Ever since I was in College, I’ve been a Canon user starting with the AE-1 film camera. Not that I was a fanboy of Canon gear, it’s just that they had the right products at the right time for me. When Digital Cameras emerged, Canon seemed to have a lead over Nikon, so I stayed with them. It also was important as I had an investment in lenses by now, so changing would be difficult (and expensive). However in the last few years, Canon seems to have fallen behind Nikon… and now Sony. When it came time to upgrade my camera (5D Mark II – which was now nine years old), it seemed that either the Nikon D850 or the Sony A7R III was the proper choice… either way it was going to be a difficult jump.
Both the Nikon D850 and Sony A7R III are great cameras, but I can’t afford both… so Sony was the choice due to the fact it was lighter (great for long hikes) and a bit cheaper for the equivalent setup. Part of Sony’s weight savings is because it’s a mirrorless camera… less parts / smaller size. The learning curve is a bit steep though… much more than I expected. Not to say that it’s bad… it’s just there are a ton of options and configurations to get through. Once through it (and past a lot of image mistakes!) it becomes pretty intuitive to operate. Technology has come a long ways in the last nine years, and I’m really impressed with what this camera can do.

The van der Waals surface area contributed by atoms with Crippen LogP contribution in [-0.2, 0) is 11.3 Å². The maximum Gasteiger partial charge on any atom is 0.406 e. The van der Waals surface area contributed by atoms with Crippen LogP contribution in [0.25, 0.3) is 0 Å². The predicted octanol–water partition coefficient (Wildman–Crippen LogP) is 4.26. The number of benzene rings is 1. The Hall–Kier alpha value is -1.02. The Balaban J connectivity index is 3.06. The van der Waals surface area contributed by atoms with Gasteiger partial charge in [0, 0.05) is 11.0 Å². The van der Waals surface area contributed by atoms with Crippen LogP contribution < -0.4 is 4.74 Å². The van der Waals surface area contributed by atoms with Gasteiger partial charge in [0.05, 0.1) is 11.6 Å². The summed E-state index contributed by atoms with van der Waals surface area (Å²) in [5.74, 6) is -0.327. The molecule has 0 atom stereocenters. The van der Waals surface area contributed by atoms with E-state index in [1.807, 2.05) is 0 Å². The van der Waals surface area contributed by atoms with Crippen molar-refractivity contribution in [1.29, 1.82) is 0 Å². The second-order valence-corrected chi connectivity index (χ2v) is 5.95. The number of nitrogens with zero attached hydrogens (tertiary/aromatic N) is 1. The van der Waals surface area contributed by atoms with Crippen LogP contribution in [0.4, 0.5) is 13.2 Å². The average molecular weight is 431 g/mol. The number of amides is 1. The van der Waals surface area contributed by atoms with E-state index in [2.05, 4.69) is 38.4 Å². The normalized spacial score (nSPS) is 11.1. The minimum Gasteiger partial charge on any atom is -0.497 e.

In some upcoming posts, I thought I would offer some thoughts and impressions of what it’s like to switch from a traditional DSLR like Canon to a Mirrorless Camera like Sony. No system is perfect… with some advantages being meaningful and important, while some disadvantages were surprising.
Sunset at Harris Beach SP (February 2018)
As you may have noticed, things have been silent for the last few years. This was mainly due to the lack of time trying to manage full-time work, running a hay-farm, and life in general. This is not to say that photography has stopped…. in fact quite the opposite… it’s expanded. Now that I am in the process of retiring from engineering, there will be more time to work on this site. There are many new things in the works… new photos, trips, and experiences along the way. There’s also a back catalog of photos (a lot over the last few years) that will be added to the site… so many wonderful changes coming here… so please stay tuned!
The photo above is of Arch Rock at Harris Beach State Park… It was taken in February 2018 using the new Sony Ar7iii.
My main lens (a Canon 24-105L mm zoom lens) after 5 years of use, stopped working a few weeks ago and was sent in for repairs. Of course while it was in for repairs, all kinds of photo opportunities showed up and I found myself really missing not being able to use a lens in the normal range (about 90% of the photos I take). As a result, I decided to get a “bridge” camera… something above the normal compact/consumer cameras, but not as expensive as professional DSLRs (which would break the budget). I ended up getting the Panasonic Limux FZ1000.